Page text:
When my two college-age sons were younger they each went through a period of fascination with what I think of as “alternate reality” or “science fiction presented as fact” cable TV programs. Our house was awash for years in aliens hidden in secret government facilities, Sasquatch sightings, and paranormal activities of all kinds.
None of this bothered me too much. Although the sci-fi-as-sci-fact genre hadn’t been so popular when I was a kid, I had loved Erich von Dänigan, and devoured everything I could find about Bigfoot – once even giving serious thought (for a week or two) to writing my Ph.D. dissertation about Bigfoot lore before coming to earth on the realization that my paltry linguistic skills weren’t up to the challenge of the Northwest Coast languages.
But my kids were getting all this via cable at a much younger age than I was, and they didn’t have the grasp on the “science” part yet. I had to have some way of talking to them about what they were seeing that admitted its attraction while warning them about taking it all too literally.
Talking to my older son one day about extraterrestrial visitors, and struggling with the knowledge that the stories of little green men that he found so fascinating certainly had some scientific plausibility, I told him that I thought it would be so cool if it was true. And I saw that what I was trying to say had finally clicked for him. Of course he was fascinated, of course people wrote about this, went to conventions, and searched the skies (and their backyards) for aliens because it would be so cool if it was true. Once the aliens, Yetis, time travel, ghost sightings, and all the rest were seen as powerfully compelling stories, he got the point I had been trying to make about his fascination with them and my parental concern.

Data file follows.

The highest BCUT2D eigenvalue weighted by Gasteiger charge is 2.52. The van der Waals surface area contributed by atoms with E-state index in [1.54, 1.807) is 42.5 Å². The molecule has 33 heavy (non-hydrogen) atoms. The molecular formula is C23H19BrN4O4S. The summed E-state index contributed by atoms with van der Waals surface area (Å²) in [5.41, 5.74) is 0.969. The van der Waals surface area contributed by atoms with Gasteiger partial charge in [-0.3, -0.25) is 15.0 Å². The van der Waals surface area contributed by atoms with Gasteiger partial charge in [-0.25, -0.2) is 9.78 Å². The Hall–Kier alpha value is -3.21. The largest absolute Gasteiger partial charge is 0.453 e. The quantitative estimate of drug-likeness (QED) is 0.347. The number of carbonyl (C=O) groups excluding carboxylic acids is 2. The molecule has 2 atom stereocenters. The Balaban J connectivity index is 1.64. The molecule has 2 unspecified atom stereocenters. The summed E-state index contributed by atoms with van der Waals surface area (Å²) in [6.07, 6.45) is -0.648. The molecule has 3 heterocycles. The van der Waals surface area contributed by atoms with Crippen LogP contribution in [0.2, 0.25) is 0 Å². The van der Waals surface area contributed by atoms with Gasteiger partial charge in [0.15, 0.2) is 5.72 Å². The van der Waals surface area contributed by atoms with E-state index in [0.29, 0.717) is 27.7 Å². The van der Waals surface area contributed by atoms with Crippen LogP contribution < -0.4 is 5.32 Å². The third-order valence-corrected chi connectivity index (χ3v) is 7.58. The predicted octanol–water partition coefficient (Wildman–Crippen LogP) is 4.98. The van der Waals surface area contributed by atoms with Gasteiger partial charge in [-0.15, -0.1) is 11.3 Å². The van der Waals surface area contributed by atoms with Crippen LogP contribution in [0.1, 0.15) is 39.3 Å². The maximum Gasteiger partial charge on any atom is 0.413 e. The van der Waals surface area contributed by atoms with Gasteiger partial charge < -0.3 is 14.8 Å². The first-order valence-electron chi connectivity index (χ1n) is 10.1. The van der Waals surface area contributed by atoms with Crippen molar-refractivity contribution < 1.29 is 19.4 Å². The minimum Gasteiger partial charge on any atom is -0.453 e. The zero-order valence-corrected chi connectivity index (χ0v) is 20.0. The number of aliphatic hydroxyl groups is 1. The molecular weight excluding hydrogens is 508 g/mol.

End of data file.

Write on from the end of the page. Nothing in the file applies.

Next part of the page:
That experience had a real effect on me; it was the first time that I fully realized how our entertainment-driven culture has become fascinated by things that are cool to think about, even when we know at some level that they aren’t true. It’s not that we value illusions of truth, it’s that we value cool so highly. This is where internet memes are born – internet flash mobs playing all the variations on a theme that is experiencing its moment of coolness.